The series begins with the Einstein quote ‘The distinction between past, present and future is only a stubbornly persistent illusion’ and from then its all an illusion. The story surrounds the disappearance of young kids (too many of them these days – The Five , Broadchurch, Stranger Things. et all ) from a German town Winden and a young father commits suicide leaving his son Jonas Kahnwald with no answers. Ulrich Nielsen, the cop father of the young boy Mikel who goes missing, Charlotte Doppler the police chief & Hannah Kahnwald, the wife of the ‘young father’ form the crux of the story which spans over 3 periods – 2019, 1986 and 1953. This is pretty much all that I could give in summary without going into any of the spoilers and this is where i leave it.
Everything from the direction, cinematography, locations, BGM, story and characters are all top notch. The makers Baran bo Odar, and Jantje Friese takes you along on a ride that you wish never ended and at the same time gave you at least some of the answers to the million questions that formed in your head while watching the series. To summarize, it’s a masterpiece from Germany and if you can look beyond the obvious flaws of a some of the dialogues that were lost in translation, while dubbing and the ridiculously irritating open-ended season conclusion, you are in for a thrilling experience.
4.5/5 from my side. The 0.5 deduction was for making us wait for a season to get some of the answers.
Will Smith & Joel Edgerton star in this modern day adaptation of a world where Orcs, Elves, Humans and fairies all live together. Each fighting their own demons and at the same time despising the other kinds to extreme ends. To add to the mix, there is a bit of magic and a possibility of a big bad monster as well. Netflix must keep on experimenting and spending money and resources on stuff like these. The makers did a better job with Bright when compared to Suicide Squad and it was certainly on par with End of Watch.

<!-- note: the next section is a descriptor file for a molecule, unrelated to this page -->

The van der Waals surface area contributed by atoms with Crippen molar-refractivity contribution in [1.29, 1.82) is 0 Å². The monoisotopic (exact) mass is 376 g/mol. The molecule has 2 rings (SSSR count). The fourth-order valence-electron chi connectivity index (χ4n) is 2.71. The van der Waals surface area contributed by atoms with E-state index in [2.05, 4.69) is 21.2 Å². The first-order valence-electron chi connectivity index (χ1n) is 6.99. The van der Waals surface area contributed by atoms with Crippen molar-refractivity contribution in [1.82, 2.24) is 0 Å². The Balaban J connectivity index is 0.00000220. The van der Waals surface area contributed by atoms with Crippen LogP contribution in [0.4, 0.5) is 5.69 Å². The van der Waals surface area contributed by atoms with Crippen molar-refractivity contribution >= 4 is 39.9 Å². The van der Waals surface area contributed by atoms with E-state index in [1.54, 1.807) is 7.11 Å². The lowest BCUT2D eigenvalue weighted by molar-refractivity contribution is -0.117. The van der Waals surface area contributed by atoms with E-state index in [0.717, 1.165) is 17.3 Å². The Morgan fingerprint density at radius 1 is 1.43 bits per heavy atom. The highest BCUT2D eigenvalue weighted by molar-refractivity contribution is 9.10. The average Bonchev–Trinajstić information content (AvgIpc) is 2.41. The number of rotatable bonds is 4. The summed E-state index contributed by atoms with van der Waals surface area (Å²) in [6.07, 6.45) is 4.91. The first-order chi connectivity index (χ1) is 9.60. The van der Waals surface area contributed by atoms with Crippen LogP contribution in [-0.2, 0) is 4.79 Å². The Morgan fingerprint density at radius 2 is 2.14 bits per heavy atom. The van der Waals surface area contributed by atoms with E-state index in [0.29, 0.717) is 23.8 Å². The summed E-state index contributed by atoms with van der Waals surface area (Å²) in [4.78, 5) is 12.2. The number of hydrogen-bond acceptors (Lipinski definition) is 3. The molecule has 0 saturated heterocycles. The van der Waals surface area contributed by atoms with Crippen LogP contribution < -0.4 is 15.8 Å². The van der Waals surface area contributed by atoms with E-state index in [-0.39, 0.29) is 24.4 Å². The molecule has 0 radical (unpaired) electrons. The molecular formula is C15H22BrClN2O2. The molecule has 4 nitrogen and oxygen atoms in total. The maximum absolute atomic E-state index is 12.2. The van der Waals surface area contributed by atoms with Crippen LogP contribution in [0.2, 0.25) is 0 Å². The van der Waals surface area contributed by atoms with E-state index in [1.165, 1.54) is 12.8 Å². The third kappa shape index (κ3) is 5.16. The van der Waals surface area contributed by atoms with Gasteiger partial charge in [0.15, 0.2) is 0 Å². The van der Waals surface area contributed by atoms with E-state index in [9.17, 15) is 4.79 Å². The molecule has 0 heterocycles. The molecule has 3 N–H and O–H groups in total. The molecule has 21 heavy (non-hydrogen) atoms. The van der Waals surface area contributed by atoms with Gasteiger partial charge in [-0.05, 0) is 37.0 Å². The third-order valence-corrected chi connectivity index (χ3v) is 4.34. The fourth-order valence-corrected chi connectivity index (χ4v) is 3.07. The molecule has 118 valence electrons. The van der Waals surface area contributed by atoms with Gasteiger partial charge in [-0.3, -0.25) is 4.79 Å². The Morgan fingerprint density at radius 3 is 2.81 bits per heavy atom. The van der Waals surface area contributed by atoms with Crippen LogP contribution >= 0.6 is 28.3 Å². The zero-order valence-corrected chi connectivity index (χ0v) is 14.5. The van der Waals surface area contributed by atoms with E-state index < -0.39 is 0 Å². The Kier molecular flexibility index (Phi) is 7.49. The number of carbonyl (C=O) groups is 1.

Will Smith stars as LAPD Officer Daryl Ward , who is back in duty after being shot by an Orc while his partner and first ever Orc to be part of the LAPD force Nick Jakoby (Joel Edgerton) was with him. Like almost all other mystical worlds this story too surrounds a prophesy where a rogue Elf (Leilah) who is part of the Inferni, tries to get her hands on three magic wands that would resurrect the dark lord. There are references to a war fought 2000 years ago where the Elves and Humans fought side by side against the Dark Lord who had the Orcs on his side (that sort of explains why the different races hate each other). Without going too much into the story, the movie is about the two officers and their fight to protect an Elf – Tikka (Lucy Fry) and the wand (the power of which is infinite) she wields which the Inferni and the rest of the evil world wants. The wand however can be wielded only by the Bright – those who would not be burned to ash upon holding the wand.
The movie scores well on comedy, action and theme. There are a few confusing elements which I think would probably be explained in the future parts of the franchise (one can always hope). Will Smith as always is super with his comic timing and some of the dialogues although thrown in during intense scenes would have you in splits of laughter. Reminded me of the good old days of MIB and Wild Wild West. I think the critics who had slammed this movie prior to its release got it wrong big time. Its not without its fair share of flaws but I thoroughly enjoyed it and would definitely recommend it to all Netflix fans (I think that should be a thing already) and the fans of mystical fiction.
3.5/5 from me.